Brad Parscale Avoids Permanent Solution To Temporary Problem, Whew That Could Have Been TERRIBLE
Brad Parscale, Trump's former campaign manager, has been hospitalized after barricading himself in his home in Fort Lauderdale with multiple firearms and threatening to kill or otherwise harm himself on Sunday afternoon. His wife, who was not in the house with him, reported the incident to police who were able to talk him down and take him to Broward Health Medical Center for an evaluation.
Via New York Times:
The episode took place just before 4 p.m., the authorities said, outside a home that records show Mr. Parscale bought in 2019.
"When officers arrived on scene, they made contact with the reportee (wife of armed subject) who advised her husband was armed, had access to multiple firearms inside the residence and was threatening to harm himself," the Fort Lauderdale Police Department said in a statement. "Officers determined the only occupant inside the home was the adult male. Officers made contact with the male, developed a rapport, and safely negotiated for him to exit the home."
The reasons for Parscale's suicide attempt are not clear, although things have not really been going great for him lately.
Parscale was demoted in July after the disastrous Tulsa rally that Trump is still mad about — not because it murdered Herman Cain, but because not that many people showed up. Parscale had bragged about having a million ticket requests, and the Trump campaign made a whole big thing about it, setting up a satellite rally for all the overflow he expected. Except only 6,000 people showed up. Turned out, all of those RSVPs were from anti-Trump TikTok users who were just RSVPing to fuck with Trump. They'd record a TikTok, tell people to go RSVP for the rally and record their own video, and then quickly delete all the videos so there was no trace and no one knew what they were doing until it was too late.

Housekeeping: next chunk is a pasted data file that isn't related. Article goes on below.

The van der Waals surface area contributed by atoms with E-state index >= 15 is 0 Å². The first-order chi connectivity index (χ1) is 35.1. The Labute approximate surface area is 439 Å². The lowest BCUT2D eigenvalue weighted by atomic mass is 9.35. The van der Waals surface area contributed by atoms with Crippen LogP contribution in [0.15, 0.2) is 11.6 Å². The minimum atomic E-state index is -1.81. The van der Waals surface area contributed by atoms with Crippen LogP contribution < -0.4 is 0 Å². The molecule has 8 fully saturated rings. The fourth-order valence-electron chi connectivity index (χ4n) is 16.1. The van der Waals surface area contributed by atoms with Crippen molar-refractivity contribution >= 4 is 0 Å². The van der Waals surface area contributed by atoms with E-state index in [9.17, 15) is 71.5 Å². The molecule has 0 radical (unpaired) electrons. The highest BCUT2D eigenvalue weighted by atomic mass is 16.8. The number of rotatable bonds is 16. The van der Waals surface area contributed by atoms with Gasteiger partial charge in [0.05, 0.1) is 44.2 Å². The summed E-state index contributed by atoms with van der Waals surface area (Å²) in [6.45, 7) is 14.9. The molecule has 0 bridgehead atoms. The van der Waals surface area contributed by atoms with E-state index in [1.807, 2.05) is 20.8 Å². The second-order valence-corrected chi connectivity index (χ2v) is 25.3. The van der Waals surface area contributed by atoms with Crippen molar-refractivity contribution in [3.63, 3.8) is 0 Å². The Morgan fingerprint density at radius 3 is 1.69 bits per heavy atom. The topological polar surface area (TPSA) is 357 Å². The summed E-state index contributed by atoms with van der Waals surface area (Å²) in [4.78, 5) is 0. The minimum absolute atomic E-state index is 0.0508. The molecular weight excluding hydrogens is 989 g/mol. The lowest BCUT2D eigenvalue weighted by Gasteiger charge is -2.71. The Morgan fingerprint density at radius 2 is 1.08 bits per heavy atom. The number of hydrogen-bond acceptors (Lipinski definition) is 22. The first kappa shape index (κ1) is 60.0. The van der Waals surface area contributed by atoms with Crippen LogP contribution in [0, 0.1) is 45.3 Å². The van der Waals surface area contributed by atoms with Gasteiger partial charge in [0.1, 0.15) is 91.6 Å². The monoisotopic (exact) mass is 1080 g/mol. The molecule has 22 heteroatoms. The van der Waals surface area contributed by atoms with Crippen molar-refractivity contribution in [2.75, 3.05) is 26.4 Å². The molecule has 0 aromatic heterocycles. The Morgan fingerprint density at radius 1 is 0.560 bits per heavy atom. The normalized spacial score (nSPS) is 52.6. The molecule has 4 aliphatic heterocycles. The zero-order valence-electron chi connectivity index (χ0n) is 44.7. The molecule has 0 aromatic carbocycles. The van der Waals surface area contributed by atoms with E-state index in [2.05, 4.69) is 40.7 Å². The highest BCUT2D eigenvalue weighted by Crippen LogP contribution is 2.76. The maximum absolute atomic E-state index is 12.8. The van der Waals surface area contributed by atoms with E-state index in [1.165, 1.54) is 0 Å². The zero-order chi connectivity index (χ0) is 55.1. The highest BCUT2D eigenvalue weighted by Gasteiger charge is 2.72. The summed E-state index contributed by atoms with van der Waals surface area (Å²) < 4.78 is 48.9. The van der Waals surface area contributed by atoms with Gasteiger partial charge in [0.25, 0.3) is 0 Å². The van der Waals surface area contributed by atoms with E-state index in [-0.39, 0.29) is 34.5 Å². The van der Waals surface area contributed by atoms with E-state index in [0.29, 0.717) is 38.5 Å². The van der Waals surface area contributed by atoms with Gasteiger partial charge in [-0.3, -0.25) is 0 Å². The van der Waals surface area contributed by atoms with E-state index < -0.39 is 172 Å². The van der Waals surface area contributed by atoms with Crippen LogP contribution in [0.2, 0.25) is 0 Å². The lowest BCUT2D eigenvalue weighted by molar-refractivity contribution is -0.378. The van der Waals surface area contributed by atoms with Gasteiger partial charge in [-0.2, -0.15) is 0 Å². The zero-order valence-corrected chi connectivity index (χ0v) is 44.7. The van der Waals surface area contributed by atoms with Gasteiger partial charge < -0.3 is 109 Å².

Trump had supposedly already kinda soured on Parscale before this, blaming the campaign manager for not using campaign funds wisely, assuming that this was the reason for his poor performance in polls, not the fact that he was totally screwing up the COVID-19 response. Trump also reportedly did not like that the media had started to focus in on Parscale's glitzy lifestyle.
Tim Murtaugh has, however, decided that Democrats and ... we guess Project Lincoln? ... are at fault for Parscale's suicide attempt, rather than his being ditched by Trump, or fearing legal fallout from people looking into Trump's taxes, or any number of other possibilities that are not "Democrats did it." Or, you know, having a bad and stressful day, made worse by having access to a lot of weapons.
Brad Parscale is a member of our family and we all love him. We are ready to support him and his family in any way possible. The disgusting, personal attacks from Democrats and disgruntled RINOs have gone too far and they should be ashamed of themselves for what they've done to this man and his family.
Real classy there.